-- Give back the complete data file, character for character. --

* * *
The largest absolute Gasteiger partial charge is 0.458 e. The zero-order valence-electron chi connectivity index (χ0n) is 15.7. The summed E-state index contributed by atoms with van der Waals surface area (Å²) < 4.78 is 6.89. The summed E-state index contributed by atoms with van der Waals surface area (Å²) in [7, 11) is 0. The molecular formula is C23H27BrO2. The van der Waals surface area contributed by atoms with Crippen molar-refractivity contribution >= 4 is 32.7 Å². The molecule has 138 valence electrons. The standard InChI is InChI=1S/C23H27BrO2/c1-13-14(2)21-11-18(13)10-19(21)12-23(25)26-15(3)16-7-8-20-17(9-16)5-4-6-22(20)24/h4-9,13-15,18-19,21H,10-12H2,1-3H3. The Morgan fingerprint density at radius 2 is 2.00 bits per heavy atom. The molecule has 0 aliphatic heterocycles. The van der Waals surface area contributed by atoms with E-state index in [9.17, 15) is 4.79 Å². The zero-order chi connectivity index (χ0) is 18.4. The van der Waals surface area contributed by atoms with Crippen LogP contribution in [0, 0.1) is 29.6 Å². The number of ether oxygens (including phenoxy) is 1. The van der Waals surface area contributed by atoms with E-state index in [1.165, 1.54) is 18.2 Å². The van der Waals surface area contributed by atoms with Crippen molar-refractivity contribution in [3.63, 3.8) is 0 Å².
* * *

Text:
The largest absolute Gasteiger partial charge is 0.458 e. The zero-order valence-electron chi connectivity index (χ0n) is 15.7. The summed E-state index contributed by atoms with van der Waals surface area (Å²) < 4.78 is 6.89. The summed E-state index contributed by atoms with van der Waals surface area (Å²) in [7, 11) is 0. The molecular formula is C23H27BrO2. The van der Waals surface area contributed by atoms with Crippen molar-refractivity contribution >= 4 is 32.7 Å². The molecule has 138 valence electrons. The standard InChI is InChI=1S/C23H27BrO2/c1-13-14(2)21-11-18(13)10-19(21)12-23(25)26-15(3)16-7-8-20-17(9-16)5-4-6-22(20)24/h4-9,13-15,18-19,21H,10-12H2,1-3H3. The Morgan fingerprint density at radius 2 is 2.00 bits per heavy atom. The molecule has 0 aliphatic heterocycles. The van der Waals surface area contributed by atoms with E-state index in [9.17, 15) is 4.79 Å². The zero-order chi connectivity index (χ0) is 18.4. The van der Waals surface area contributed by atoms with Crippen LogP contribution in [0, 0.1) is 29.6 Å². The number of ether oxygens (including phenoxy) is 1. The van der Waals surface area contributed by atoms with E-state index in [1.165, 1.54) is 18.2 Å². The van der Waals surface area contributed by atoms with Crippen molar-refractivity contribution in [3.63, 3.8) is 0 Å².